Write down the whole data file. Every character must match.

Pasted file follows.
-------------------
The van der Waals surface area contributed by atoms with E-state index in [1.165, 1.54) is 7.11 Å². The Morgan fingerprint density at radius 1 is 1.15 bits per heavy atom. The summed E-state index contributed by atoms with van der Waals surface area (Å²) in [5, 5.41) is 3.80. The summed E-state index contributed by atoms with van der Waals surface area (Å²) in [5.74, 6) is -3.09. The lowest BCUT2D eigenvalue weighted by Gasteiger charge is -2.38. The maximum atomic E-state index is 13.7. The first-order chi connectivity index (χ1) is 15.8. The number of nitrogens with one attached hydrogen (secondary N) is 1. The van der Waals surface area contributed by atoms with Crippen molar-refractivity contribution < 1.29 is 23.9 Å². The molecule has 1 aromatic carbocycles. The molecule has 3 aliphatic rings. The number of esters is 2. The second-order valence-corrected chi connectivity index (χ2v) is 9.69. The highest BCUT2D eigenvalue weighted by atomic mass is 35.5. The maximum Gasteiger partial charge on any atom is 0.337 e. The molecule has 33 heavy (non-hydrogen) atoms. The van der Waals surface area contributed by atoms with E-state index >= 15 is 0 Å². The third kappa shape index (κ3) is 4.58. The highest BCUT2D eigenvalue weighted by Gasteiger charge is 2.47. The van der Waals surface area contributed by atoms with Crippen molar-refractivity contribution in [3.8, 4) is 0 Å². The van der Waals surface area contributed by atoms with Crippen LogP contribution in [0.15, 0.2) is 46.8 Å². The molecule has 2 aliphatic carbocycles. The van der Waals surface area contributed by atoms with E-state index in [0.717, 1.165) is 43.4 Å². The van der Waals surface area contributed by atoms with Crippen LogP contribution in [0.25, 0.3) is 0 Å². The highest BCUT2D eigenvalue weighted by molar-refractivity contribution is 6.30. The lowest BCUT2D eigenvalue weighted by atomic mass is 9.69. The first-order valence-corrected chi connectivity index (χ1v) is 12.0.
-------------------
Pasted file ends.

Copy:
The van der Waals surface area contributed by atoms with E-state index in [1.165, 1.54) is 7.11 Å². The Morgan fingerprint density at radius 1 is 1.15 bits per heavy atom. The summed E-state index contributed by atoms with van der Waals surface area (Å²) in [5, 5.41) is 3.80. The summed E-state index contributed by atoms with van der Waals surface area (Å²) in [5.74, 6) is -3.09. The lowest BCUT2D eigenvalue weighted by Gasteiger charge is -2.38. The maximum atomic E-state index is 13.7. The first-order chi connectivity index (χ1) is 15.8. The number of nitrogens with one attached hydrogen (secondary N) is 1. The van der Waals surface area contributed by atoms with Crippen molar-refractivity contribution < 1.29 is 23.9 Å². The molecule has 1 aromatic carbocycles. The molecule has 3 aliphatic rings. The number of esters is 2. The second-order valence-corrected chi connectivity index (χ2v) is 9.69. The highest BCUT2D eigenvalue weighted by atomic mass is 35.5. The maximum Gasteiger partial charge on any atom is 0.337 e. The molecule has 33 heavy (non-hydrogen) atoms. The van der Waals surface area contributed by atoms with E-state index >= 15 is 0 Å². The third kappa shape index (κ3) is 4.58. The highest BCUT2D eigenvalue weighted by Gasteiger charge is 2.47. The van der Waals surface area contributed by atoms with Crippen molar-refractivity contribution in [3.8, 4) is 0 Å². The van der Waals surface area contributed by atoms with Crippen LogP contribution in [0.15, 0.2) is 46.8 Å². The molecule has 2 aliphatic carbocycles. The van der Waals surface area contributed by atoms with E-state index in [0.717, 1.165) is 43.4 Å². The van der Waals surface area contributed by atoms with Crippen LogP contribution in [0.25, 0.3) is 0 Å². The highest BCUT2D eigenvalue weighted by molar-refractivity contribution is 6.30. The lowest BCUT2D eigenvalue weighted by atomic mass is 9.69. The first-order valence-corrected chi connectivity index (χ1v) is 12.0.